Originally Posted by loadams
My whites "look" white, my dark grays "look" dark gray, it's the 40-70 ire's that have a cyan tint to them.
Wait! Stop right there. You need to figuire out why that could be true, no matter *how* you arrived at that result.
If the mid-tones (40-70 IRE) have a cyan tint, and you're *sure* that the darkest tones (that actually are useful to making up a picture) are really neutral, then the intrinsic response curve (gamma) of the CRT or its drive circuitry for the RED gun does not match the curves of the other guns. The straightforward assumption made during calibration, with instruments or not, is that the curves match. For any one TV, you have no control over them.
(Please be sure first: If you have gotten away from the TV for a few moments to get another beer, say, in an evening-lighted house, the TV *will* look cyan! Your eyes have changed and will have to readjust.)
You can fudge a grayscale nonlinearity it in two ways:
(1) Ignore the almost-black color. You would tweak RCUT to make a realistic b/w picture (Color=OFF) look neutral overall, with whites and mid-tones matching. If you peer into the deepest shadows or display a really dark scene, and things look a little reddish, oh well . . . that is a good compromise because in practice your eye will not see it. If you fanatically adjust the near-blacks for perfection in a dark room, using test patterns, matching your whites perfectly, and then your mid-tones are cynaish or bluish or whatever (been there!), you *will* have screwed-up colors on your picture when you turn the color back up. The eye is very sensitive to mid-tone color! I would accept the compromise near-blacks.
(2) If the midtones are really tinted, you could try fudging one or two of the GAMx controls up one notch. My mid-tones tend a bit yellow when near-black and whites perfectly match. So I first tried knocking GAMB up one point for the GAMM=0 setting (Pro mode). That raised the mid-tone blue, leaving dark and brilliant colors alone. But on my set, it turned out to be a bit of over-correction; I have since made the GAMx settings the same, and I have reconsidered how I judge grayscale linearity, now using *real-world* video sources for judging. *That* has made me happy with the results! Selectively fudging gamma is a legitimate way to cancel out a significant nuisance-nonlinearity in one of the color-drive channels or CRT guns. I hope the need for this is rare.
OTHER COMMENTS: When judging b/w-image color tints by eye, several natural "bugs" get in the way. First, the eye color-fatigues quickly, and staring at the screen must be avoided -- or at least don't fixate. Move your eyes around fairly actively. Second, judging the tint of a bright white is very difficult, especially when the eye has become dim-light adapted. The dazzling white can appear reddish when it is not! One of the advantages of using midday clouds is that they are very bright themselves, and after looking at them, a glance at your screen reveals a color error pretty obviously. It's the back-and-forth that works.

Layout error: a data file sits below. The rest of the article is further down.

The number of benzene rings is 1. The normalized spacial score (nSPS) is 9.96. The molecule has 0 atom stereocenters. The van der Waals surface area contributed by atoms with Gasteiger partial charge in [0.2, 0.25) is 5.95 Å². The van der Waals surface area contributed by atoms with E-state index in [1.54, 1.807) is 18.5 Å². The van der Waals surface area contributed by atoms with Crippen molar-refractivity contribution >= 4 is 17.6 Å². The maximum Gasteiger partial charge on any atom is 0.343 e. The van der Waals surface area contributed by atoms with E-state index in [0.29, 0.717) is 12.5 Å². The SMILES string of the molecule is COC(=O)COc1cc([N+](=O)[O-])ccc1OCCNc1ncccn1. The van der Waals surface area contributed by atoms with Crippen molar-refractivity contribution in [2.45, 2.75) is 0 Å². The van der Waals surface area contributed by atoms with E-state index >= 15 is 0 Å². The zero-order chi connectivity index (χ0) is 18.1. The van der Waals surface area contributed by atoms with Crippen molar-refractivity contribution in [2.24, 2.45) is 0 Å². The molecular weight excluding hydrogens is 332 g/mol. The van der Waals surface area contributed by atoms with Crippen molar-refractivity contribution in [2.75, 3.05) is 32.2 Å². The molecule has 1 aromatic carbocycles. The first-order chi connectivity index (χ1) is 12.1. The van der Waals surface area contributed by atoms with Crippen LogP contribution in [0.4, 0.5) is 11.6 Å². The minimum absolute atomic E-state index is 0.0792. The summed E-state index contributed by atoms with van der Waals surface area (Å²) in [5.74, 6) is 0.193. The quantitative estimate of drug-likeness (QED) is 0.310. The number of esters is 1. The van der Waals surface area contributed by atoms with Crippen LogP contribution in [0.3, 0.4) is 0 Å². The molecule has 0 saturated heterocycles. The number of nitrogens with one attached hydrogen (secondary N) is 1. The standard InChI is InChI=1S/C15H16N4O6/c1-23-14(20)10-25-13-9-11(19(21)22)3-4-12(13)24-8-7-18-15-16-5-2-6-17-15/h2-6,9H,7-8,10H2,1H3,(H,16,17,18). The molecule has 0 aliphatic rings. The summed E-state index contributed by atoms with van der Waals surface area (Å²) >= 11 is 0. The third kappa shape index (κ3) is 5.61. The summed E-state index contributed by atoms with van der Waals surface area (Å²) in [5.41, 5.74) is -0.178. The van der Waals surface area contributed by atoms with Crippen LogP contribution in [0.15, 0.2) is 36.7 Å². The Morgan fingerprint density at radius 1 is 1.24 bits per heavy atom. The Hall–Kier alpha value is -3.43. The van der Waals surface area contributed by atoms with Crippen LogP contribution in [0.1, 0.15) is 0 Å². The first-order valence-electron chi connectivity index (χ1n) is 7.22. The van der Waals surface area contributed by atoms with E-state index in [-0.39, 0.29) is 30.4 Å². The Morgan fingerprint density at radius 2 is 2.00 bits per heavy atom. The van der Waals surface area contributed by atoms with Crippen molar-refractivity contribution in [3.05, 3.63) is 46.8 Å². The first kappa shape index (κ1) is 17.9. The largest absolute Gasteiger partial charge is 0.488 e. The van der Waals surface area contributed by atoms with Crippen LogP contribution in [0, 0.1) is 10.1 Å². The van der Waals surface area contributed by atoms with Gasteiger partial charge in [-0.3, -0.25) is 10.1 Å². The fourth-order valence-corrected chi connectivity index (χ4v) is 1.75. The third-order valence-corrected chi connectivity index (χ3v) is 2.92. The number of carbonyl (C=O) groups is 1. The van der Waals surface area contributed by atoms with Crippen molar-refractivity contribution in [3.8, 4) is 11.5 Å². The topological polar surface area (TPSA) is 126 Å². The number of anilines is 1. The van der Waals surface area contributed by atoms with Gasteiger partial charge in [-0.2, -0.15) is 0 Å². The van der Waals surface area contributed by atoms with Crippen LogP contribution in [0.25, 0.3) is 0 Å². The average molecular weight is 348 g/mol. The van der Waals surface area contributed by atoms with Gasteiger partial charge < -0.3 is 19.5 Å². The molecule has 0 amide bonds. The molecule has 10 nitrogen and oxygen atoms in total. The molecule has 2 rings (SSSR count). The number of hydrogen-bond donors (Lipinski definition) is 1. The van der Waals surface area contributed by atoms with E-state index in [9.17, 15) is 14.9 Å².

My experience has now been that, when you have clean, decent whites, that's how they look watching your favorite broadcasts and DVDs, too. If the whites look *right,* check that grayscale again by turning off Color. If that looks screwed up, it is! Fix the gray scale to agree with the white. I have found consistently that, given the generous amount of bright-white that makes up many commercials on broadcast TV, especially those 4:3 pillarboxed ones on HD broadcast, you might get the impression fairly quickly that, well, they look a little pink or that they are a little "cold" relative to the rest of the picture. They probably are. So fix *that.*
A very effective method for trying out new white/grayscale settings is to mock them up first using the Warm and/or Cool settings. Remember, these are *offsets* that don't screw up your original Neutral settings. Use 2170P-1/ #14-19 to set offsets you'd like to try, remembering that 31 = no effect.
Example: You're not quite sure you've got white quite right -- looks a little blue to you. So go into service mode, set the user menu to Warm (or Cool, doesn't matter), go to 2170P-1 #14, and set everything from RDOF to BCOF to 31. (That's the same as Neutral.) Now decrease #16/BDOF from 31 to 30, and WRITE. While you're at it, you could also set the other "color temp" preset for a second experiment. Maybe decrease BDOF from 31 to 29 for a larger anti-blue change. Just set the user menu to Cool, and make the same settings as above, but BDOF will be 29. WRITE the result.
Now leave service mode, and go back to watching TV with the menu at Neutral. Still think it's too blue? Try out your new settings by switching to Warm or Cool. Screwed up? Well, your original settings for Neutral are still there, and you can try something else for Warm and Cool.